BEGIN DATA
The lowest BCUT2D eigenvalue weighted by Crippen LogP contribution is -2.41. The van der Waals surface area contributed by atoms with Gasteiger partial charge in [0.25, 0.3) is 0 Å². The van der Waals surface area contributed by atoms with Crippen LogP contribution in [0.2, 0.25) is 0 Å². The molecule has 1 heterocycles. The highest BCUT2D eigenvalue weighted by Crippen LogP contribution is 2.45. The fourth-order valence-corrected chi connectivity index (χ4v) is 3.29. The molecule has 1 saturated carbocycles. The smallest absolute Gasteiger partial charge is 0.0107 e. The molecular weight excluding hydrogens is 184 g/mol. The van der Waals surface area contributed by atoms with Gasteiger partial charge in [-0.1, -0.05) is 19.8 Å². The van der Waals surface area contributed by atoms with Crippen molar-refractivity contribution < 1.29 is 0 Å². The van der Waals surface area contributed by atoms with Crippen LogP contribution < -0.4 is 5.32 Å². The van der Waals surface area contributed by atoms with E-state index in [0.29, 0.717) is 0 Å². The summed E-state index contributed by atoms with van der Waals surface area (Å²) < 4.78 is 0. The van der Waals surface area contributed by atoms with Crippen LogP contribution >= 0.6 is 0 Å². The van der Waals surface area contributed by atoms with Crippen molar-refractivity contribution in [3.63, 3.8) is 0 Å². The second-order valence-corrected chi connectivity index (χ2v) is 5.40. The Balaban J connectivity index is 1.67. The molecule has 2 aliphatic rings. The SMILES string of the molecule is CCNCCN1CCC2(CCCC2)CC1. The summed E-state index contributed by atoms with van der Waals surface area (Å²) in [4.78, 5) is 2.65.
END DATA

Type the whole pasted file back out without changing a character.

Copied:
The lowest BCUT2D eigenvalue weighted by Crippen LogP contribution is -2.41. The van der Waals surface area contributed by atoms with Gasteiger partial charge in [0.25, 0.3) is 0 Å². The van der Waals surface area contributed by atoms with Crippen LogP contribution in [0.2, 0.25) is 0 Å². The molecule has 1 heterocycles. The highest BCUT2D eigenvalue weighted by Crippen LogP contribution is 2.45. The fourth-order valence-corrected chi connectivity index (χ4v) is 3.29. The molecule has 1 saturated carbocycles. The smallest absolute Gasteiger partial charge is 0.0107 e. The molecular weight excluding hydrogens is 184 g/mol. The van der Waals surface area contributed by atoms with Gasteiger partial charge in [-0.1, -0.05) is 19.8 Å². The van der Waals surface area contributed by atoms with Crippen molar-refractivity contribution < 1.29 is 0 Å². The van der Waals surface area contributed by atoms with Crippen LogP contribution < -0.4 is 5.32 Å². The van der Waals surface area contributed by atoms with E-state index in [0.29, 0.717) is 0 Å². The summed E-state index contributed by atoms with van der Waals surface area (Å²) < 4.78 is 0. The van der Waals surface area contributed by atoms with Crippen LogP contribution >= 0.6 is 0 Å². The van der Waals surface area contributed by atoms with Crippen molar-refractivity contribution in [3.63, 3.8) is 0 Å². The second-order valence-corrected chi connectivity index (χ2v) is 5.40. The Balaban J connectivity index is 1.67. The molecule has 2 aliphatic rings. The SMILES string of the molecule is CCNCCN1CCC2(CCCC2)CC1. The summed E-state index contributed by atoms with van der Waals surface area (Å²) in [4.78, 5) is 2.65.